First, figure out whether Grandmaster Torch appears in the scenario you’re running. (If not, your job gets much easier!) This is the single-most complicated issue to handle when running Season Zero. In Season  Zero through Two, Grandmaster Torch was an outside information broker. In Season Three, he became head of the new Shadow Lodge faction inside the Society. Later events have him leaving the Society on less-than-friendly terms. To really handle this elegantly, you should talk to any players who were ever members of the Shadow Lodge faction, either with this character or another. (While technically a player’s characters don’t share memories, in this case you’re trying to make things consistent for the player.) Ask her what she knows about Grandmaster Torch, and what she thinks of him, and then base your portrayal on that. This will avoid spoiling future scenarios for the player, while still taking into account whatever that player’s personal history with Torch may be. Whatever you do, DON’T tell them what has “happened” with Torch in the meantime – for that player, it hasn’t happened yet in their personal story!

Next, you need to see if Adril Hestram is the V-C in the scenario. If he is, DO NOT change him, even though technically he no longer works at the Grand Lodge in the current year. He is a key part of the Eyes of the Ten arc, and you want to give your players as much time with him as you can if they plan on playing that series. I go out of my way to run scenarios with Adril in them, just to ensure they know who he is when Eyes starts.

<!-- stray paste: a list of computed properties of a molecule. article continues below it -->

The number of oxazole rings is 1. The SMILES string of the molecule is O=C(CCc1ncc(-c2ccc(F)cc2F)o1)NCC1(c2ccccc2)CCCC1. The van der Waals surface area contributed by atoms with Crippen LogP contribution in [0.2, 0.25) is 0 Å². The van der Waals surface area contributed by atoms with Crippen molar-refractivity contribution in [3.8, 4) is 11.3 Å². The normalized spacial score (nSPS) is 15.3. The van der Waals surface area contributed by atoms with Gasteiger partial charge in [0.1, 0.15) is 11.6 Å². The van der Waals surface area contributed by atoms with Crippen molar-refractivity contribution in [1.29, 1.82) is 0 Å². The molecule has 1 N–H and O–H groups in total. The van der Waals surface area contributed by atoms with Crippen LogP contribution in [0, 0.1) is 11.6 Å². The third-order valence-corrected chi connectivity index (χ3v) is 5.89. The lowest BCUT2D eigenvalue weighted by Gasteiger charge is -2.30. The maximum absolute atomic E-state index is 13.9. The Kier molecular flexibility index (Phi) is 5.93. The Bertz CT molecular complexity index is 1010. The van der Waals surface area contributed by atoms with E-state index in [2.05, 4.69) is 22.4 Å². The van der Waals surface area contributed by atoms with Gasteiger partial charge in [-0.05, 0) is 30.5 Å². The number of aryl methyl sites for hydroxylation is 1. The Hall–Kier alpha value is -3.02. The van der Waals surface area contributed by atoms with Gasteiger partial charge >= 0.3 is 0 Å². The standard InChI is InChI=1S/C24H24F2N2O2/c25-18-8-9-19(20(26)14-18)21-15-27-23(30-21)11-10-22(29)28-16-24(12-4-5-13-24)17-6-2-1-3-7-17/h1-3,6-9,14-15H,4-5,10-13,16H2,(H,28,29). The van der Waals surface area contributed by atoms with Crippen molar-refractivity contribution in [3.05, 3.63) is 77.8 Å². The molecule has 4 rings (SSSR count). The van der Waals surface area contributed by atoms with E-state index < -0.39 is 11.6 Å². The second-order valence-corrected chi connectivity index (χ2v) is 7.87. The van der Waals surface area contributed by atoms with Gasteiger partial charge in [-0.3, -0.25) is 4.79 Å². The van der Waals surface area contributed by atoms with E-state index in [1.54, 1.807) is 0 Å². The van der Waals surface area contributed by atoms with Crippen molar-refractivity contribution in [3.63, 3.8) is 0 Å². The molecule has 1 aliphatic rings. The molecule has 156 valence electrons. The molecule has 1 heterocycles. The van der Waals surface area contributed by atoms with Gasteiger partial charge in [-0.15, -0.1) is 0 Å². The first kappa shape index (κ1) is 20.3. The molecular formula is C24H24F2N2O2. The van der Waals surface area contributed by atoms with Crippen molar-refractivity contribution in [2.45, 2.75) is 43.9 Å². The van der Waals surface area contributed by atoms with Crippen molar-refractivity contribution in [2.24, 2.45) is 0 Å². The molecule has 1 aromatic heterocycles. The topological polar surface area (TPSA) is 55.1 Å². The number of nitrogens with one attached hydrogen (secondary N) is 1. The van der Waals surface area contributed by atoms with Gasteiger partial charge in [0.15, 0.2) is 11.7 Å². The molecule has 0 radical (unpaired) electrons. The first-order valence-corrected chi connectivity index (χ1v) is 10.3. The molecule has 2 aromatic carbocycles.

Handling the Blakros Museum is rather easier. Scenario 0-05 Mists of Mwangi takes place at the Museum, and it was written as the first time Pathfinders come into contact with the Museum’s curator, Nigel Aldain. Since then, some of your players may have been in scenarios inside the Museum a half-dozen times, may have befriended Aldain, and may have gotten to know members of the Blakros family personally. I always like to ask players who has been in the Museum before, and which scenarios they’ve played. This lets me play Aldain in a way that matches their previous encounters with him, again without spoiling “past” events which are still “future” events for the players.

Another thing you may want to consider is the use of faction missions. In Season Zero, faction missions were not just a McGuffin hunt, but were a way to give various players some insider information about the scenario. There are some scenarios which depend on that information being available to the players, so make sure you hand out the faction mission slips, even if the players don’t choose to do the mission (since there are no rewards for doing so).

Season Zero takes a little bit of work to run and integrate into a modern PFS group, but the results are worth it. A couple of my top-ten favorite scenarios are from Season Zero, and you really want to run them to give your players a real sense of accomplishment when they take on the Seeker arc at level 12. They tend to run short, so you can even squeeze them in to shorter time slots or spend more time on roleplaying and character development for players that want.

Next week, we`ll look at Season One scenarios, and how to deal with the emergence of those foes-friends-foes, the Shadow Lodge!

Leave a Reply

Your email address will not be published. Required fields are marked *